History of the O'Dalys
Cead Mile Failte! Welcome to a history of the O’Daly Sept!
The O’Daly Sept
The O’Daly Sept is one of the larger family groupings of Irish origin. Genealogists generally refer to these Irish family groupings as “septs” rather than as “families” or “clans.” Genealogists seem to consider the term “family” to small to describe the grouping, and they seem to view the term “clan” as denoting a sense of rigid organization which is present, for example, in Scots clans, but which is not the hallmark of Irish family groupings. The O’Daly sept descends from King Niall of the Nine Hostages, the Monarch of Ireland from A.D. 379 to A.D. 405. It is during this period of Irish history that many scholars believe that Irish historical records emerge as accurate. Records and information prior to the reign of Niall is often treated as mythological material. The O’Dalys are only one of many families which trace their roots to King Niall. All of the families and septs which descend from Niall have traditionally been called “Ui Niall” families, where the phrase “ui Niall” means “with Niall.”
The O’Daly Name
The O’Dalys take their name from their ancestor Dalach, a poet of the 5th century. The name “Dalach” derives from an Irish word meaning “blind.” The name “O’Daly” indicates descent from this ancient poet. In medieval Irish, the name appeared as “Ó Dálaigh.” The Ó Dálaigh developed into Ireland’s finest poets. In the 11th century, Godfrey Ó Dálaigh recorded a legend describing Dalach’s friendship with Colman. According to the legend, God so loved the pure heart of St. Colman that he granted to Colman the gift of poetry. This, according to the Irish legend, was the first time poetry had entered the world. Moved by the favor God had shown him, Colman decides to enter the monastery and devote his life to prayer. Colman is aware that by entering the monastery he will be hiding God’s gift of poetry from the world. Before entering monastic life, Colman taught poetry to his friend Dalach. Dalach not only learns but continues to compose, recite, and teach poetry. Dalach passes the gift along from generation to generation of his own family. Dalach’s son, Cuconnachta-na-Scoil O'Daly (or "Cuconnachta of the Schools“) was the first of this family that assumed the Ó Dálaigh surname.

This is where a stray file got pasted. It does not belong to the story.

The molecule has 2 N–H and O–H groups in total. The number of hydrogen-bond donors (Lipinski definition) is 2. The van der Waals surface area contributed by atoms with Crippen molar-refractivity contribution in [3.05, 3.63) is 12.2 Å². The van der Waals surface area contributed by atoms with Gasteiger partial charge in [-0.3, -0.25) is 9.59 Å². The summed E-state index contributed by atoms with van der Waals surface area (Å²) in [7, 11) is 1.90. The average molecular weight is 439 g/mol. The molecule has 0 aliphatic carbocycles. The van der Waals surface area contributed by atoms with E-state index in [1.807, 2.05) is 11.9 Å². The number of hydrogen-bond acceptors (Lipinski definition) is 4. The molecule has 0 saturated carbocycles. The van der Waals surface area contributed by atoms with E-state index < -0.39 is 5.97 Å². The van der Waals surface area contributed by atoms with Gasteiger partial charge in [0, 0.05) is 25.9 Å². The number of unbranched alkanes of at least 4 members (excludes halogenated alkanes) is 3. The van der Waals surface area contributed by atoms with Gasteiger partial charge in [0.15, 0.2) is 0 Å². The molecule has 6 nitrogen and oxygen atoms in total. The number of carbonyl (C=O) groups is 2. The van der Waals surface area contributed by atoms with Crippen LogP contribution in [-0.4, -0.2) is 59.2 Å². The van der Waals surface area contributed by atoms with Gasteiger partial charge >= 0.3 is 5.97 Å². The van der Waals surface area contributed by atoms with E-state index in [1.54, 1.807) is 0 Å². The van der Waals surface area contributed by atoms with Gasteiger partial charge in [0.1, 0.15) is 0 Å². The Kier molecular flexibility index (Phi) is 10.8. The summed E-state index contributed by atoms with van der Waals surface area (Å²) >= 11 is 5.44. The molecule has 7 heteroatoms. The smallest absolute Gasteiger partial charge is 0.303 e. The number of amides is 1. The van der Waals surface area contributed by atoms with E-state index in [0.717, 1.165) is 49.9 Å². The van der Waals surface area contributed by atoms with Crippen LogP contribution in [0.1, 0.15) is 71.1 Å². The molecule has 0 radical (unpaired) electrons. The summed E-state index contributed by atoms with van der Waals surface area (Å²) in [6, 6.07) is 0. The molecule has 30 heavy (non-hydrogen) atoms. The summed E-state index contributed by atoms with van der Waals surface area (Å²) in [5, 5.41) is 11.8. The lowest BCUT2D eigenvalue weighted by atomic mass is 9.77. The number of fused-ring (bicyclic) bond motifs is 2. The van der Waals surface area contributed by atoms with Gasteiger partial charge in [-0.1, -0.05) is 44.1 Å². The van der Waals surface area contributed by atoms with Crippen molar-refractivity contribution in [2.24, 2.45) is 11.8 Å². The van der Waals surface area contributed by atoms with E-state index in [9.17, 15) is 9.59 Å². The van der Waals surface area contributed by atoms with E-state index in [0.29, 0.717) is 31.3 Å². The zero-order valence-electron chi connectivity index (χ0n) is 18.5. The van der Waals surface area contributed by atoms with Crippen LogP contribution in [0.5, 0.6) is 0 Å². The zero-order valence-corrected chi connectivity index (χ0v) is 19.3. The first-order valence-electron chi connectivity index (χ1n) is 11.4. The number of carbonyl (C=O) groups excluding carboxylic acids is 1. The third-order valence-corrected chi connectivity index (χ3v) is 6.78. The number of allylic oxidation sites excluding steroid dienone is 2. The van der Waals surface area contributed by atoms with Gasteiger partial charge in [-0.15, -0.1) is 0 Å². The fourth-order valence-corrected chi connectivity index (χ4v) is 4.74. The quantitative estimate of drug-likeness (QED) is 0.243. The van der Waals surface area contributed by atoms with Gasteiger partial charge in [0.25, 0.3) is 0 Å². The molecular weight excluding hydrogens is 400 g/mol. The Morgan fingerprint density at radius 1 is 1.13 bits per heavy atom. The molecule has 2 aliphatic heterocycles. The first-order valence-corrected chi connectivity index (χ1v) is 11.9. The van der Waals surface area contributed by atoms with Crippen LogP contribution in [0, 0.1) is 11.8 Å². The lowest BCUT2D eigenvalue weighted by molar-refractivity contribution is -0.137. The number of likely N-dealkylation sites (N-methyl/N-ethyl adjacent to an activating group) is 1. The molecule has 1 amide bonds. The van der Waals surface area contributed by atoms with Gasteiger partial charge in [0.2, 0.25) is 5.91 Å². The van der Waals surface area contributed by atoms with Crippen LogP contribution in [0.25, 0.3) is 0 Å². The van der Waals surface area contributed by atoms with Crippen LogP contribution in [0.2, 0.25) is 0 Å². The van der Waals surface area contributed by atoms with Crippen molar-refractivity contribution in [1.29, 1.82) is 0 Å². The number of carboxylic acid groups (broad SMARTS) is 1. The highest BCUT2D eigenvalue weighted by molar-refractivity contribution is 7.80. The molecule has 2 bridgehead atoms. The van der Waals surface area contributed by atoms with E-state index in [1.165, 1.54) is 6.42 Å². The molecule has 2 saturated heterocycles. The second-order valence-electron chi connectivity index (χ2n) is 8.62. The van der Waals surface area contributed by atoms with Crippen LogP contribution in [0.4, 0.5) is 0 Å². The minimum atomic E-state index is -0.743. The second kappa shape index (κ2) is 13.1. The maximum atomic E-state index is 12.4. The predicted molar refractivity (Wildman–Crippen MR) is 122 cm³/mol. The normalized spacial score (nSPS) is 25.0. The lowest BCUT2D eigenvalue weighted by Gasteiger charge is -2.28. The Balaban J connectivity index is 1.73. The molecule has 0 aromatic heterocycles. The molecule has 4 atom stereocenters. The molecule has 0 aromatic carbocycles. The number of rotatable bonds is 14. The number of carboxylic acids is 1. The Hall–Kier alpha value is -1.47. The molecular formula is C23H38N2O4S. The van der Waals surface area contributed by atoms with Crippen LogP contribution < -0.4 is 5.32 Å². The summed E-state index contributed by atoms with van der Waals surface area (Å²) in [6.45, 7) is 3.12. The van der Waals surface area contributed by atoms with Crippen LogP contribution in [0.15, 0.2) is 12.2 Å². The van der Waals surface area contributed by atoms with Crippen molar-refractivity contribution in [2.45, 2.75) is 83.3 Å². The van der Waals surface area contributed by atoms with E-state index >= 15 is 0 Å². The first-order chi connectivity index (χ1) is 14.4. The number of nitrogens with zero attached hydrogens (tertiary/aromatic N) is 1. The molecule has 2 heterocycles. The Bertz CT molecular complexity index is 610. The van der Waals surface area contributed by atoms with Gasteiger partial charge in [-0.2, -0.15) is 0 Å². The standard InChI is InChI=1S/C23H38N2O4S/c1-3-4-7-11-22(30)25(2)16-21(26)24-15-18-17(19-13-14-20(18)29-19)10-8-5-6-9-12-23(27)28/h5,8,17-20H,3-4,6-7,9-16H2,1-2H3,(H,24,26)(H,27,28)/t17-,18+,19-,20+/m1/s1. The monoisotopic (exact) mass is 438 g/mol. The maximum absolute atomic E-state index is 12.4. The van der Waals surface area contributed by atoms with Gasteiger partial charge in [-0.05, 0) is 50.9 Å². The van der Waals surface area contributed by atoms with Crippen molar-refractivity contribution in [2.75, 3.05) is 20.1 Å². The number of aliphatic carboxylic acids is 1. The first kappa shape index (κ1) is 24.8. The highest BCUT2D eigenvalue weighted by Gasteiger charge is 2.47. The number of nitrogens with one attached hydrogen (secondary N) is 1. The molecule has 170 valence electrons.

Who is an O’Daly?
In modern times, the O’Dalys spell their names with seemingly infinite variations. All however, are believed to descend from a common ancestor. While the Irish were ruled from the United Kingdom, the Ó Dálaigh faced the same pressure as other Irish to adopt anglicized spellings of their name, and the spelling of “O’Daly” emerged. Ireland’s former president, Charles O’Daly, was also known by the more Irish form of the name: Carroll Ó Dálaigh. During the 20th century, a number of Irish people resumed the Irish spelling of names to help nurture the Irish identity following Irish independence. The Irish Diaspora also left its mark upon the way modern Ó Dálaigh spell the name. In the United States spellings like “Daley,” “Daily,” and “Dailey” are commonly found. “Daly” is found both with and without the prefix “O’.” Other variations are also commonly found. Spelled phonetically, the name may be found as “Dawley,” or it may appear as “Dealey,” “Dayly,” or some other variation. It was also common for immigrants to the U.S. to use various spellings for themselves. In the late 19th century, the idea of standardized spellings of surnames was still emerging. If you carry the O’Daly name (no matter how it is spelled) you are among the descendants of Dalach.